This book is important, partially because it is one of the first systematic attempts by a Free Church Theologian to outline a theory concerning the development of Christian Doctrine. For this very point it should be in the library of any and all of those who are interested in Christian theology and the development of Christian Doctrine. It does not compare, in extent to the work of Pelikan, it is, however, an important contribution to the discussion and merits consideration. The author also presents interacts with a number of important theologians such as Joseph Ratzinger, Maurice Wiles, Herman Bavinck, John Henry Newman, and Oscar Cullmann. In order to interact appropriately with these theologians Yarnell provides a short biography of each of them, as well as an analysis and critique of their respective views. Yarnell is very cautious in most of his critiques, providing careful explanations and counter-arguments, however, in the case of Harman Bavinck, Yarnell goes to war, and delivers devastating counter-arguments against the reformed system. Yarnell also engages in interesting discussions concerning the relationship between faith and reason, the interaction of philosophy and theology, a continual affirmation and defense of Holy Spirit Illumination, the claim of some Free Church theologians that the true church of Christ was all but destroyed by Constantine and reinitialized by Anabaptists, and numerous other interesting subjects.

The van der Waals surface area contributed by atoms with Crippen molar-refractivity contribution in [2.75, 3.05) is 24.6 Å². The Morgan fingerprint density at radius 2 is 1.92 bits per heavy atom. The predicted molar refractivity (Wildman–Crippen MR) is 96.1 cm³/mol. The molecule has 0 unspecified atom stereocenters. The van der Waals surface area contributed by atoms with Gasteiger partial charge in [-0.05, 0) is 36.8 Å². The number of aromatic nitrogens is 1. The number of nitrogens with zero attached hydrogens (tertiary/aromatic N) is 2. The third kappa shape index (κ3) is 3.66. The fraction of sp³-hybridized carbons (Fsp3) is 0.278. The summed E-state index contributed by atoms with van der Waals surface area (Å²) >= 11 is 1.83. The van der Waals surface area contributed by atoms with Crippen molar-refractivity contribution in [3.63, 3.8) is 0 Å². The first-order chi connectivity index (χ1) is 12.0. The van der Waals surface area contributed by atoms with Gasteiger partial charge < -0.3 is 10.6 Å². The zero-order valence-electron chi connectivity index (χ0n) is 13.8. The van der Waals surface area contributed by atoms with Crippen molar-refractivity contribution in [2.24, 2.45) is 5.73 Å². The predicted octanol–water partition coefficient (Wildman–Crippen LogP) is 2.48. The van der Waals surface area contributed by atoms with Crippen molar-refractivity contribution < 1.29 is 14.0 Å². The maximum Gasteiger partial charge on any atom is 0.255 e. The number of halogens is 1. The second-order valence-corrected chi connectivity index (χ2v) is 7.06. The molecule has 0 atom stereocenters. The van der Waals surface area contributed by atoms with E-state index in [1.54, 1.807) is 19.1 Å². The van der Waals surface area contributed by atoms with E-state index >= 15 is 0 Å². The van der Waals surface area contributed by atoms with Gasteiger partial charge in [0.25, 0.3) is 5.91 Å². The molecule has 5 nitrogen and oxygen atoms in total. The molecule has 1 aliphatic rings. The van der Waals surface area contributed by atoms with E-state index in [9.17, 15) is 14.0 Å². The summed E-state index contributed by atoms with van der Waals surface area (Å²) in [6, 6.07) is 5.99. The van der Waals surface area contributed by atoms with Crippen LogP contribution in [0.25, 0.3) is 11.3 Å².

This book, however, is not without its difficulties. His defense of Holy Spirit illumination suffers from serious difficulties (including questionable interpretations of those parts of scripture that he uses to defend the notion that the Holy Spirit helps the Christian to understand scripture). His proposal that though the notion of private interpretation of scripture is false, the individual, local, churches are the authoritative interpreters of scripture, suffers from the same difficulty as the notion of private interpretation. As such, his theory concerning the development of Doctrine is severely damaged by the fact that two of his foundational principles (Holy Spirit illumination, and ecclesial structure) are questionable at best, false at worst.
All in all this is a well-written book that is easy to follow, and will be of interest to all those who are interested in Christian theology and the development of Christian theology. I would highly suggest using this book in a course on the development of Christian theology. Furthermore, it is not so complicated that those who are unfamiliar with this domain of study would be unable to profit from reading it. The book includes a detailed table of contents, detailed footnotes, an index of names, an index of subjects, and an index of bible verses referenced. The indexes are not as detailed as I would have liked, and in light of the amount of books referenced in the footnotes, a bibliography or a list of recommended books organized according to subject, would be helpful for the interested researcher.
Some might add, « and Christian tradition », but such a claim would be to simply reaffirm the first option – namely, that a Christian teaching must be accepted or affirmed by a majority of Christians.
One might also add, « vaguely deduced », or “based upon a vague and difficult claim”.
Malcom B. Yarnell III, The Formation of Christian Doctrine (Nashville, TN : B&H Academic, 2007), 1.
Ibid., 1, 5.
Ibid., 49-59, 64.
Ibid., 67-68, 91, 118fn49.
Ibid., 62-66, 90, 155.
Ibid., 86-88, 96, 121, 132, 135-138, 150-156, 190, 198.
Ibid., 106, 158, 183.